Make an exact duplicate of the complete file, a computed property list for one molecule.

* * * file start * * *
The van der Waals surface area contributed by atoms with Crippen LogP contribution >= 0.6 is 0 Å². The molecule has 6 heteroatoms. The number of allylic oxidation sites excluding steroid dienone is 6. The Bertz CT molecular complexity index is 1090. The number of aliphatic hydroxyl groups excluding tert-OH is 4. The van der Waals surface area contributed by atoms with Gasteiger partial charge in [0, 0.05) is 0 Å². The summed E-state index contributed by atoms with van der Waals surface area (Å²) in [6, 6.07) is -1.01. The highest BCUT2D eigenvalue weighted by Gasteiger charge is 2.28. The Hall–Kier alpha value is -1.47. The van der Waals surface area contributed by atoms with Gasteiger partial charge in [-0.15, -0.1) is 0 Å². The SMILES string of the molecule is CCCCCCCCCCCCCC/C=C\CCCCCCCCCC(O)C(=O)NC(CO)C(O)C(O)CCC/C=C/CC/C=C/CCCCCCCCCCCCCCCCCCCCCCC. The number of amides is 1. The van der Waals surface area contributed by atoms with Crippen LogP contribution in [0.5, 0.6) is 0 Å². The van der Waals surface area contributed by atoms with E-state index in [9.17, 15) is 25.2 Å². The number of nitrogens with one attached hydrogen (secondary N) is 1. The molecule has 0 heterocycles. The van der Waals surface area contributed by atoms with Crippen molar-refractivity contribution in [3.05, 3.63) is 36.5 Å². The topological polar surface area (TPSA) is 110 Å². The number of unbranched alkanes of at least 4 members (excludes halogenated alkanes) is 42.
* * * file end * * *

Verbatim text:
The van der Waals surface area contributed by atoms with Crippen LogP contribution >= 0.6 is 0 Å². The molecule has 6 heteroatoms. The number of allylic oxidation sites excluding steroid dienone is 6. The Bertz CT molecular complexity index is 1090. The number of aliphatic hydroxyl groups excluding tert-OH is 4. The van der Waals surface area contributed by atoms with Gasteiger partial charge in [0, 0.05) is 0 Å². The summed E-state index contributed by atoms with van der Waals surface area (Å²) in [6, 6.07) is -1.01. The highest BCUT2D eigenvalue weighted by Gasteiger charge is 2.28. The Hall–Kier alpha value is -1.47. The van der Waals surface area contributed by atoms with Gasteiger partial charge in [-0.15, -0.1) is 0 Å². The SMILES string of the molecule is CCCCCCCCCCCCCC/C=C\CCCCCCCCCC(O)C(=O)NC(CO)C(O)C(O)CCC/C=C/CC/C=C/CCCCCCCCCCCCCCCCCCCCCCC. The number of amides is 1. The van der Waals surface area contributed by atoms with Crippen LogP contribution in [0.5, 0.6) is 0 Å². The van der Waals surface area contributed by atoms with E-state index in [9.17, 15) is 25.2 Å². The number of nitrogens with one attached hydrogen (secondary N) is 1. The molecule has 0 heterocycles. The van der Waals surface area contributed by atoms with Crippen molar-refractivity contribution in [3.05, 3.63) is 36.5 Å². The topological polar surface area (TPSA) is 110 Å². The number of unbranched alkanes of at least 4 members (excludes halogenated alkanes) is 42.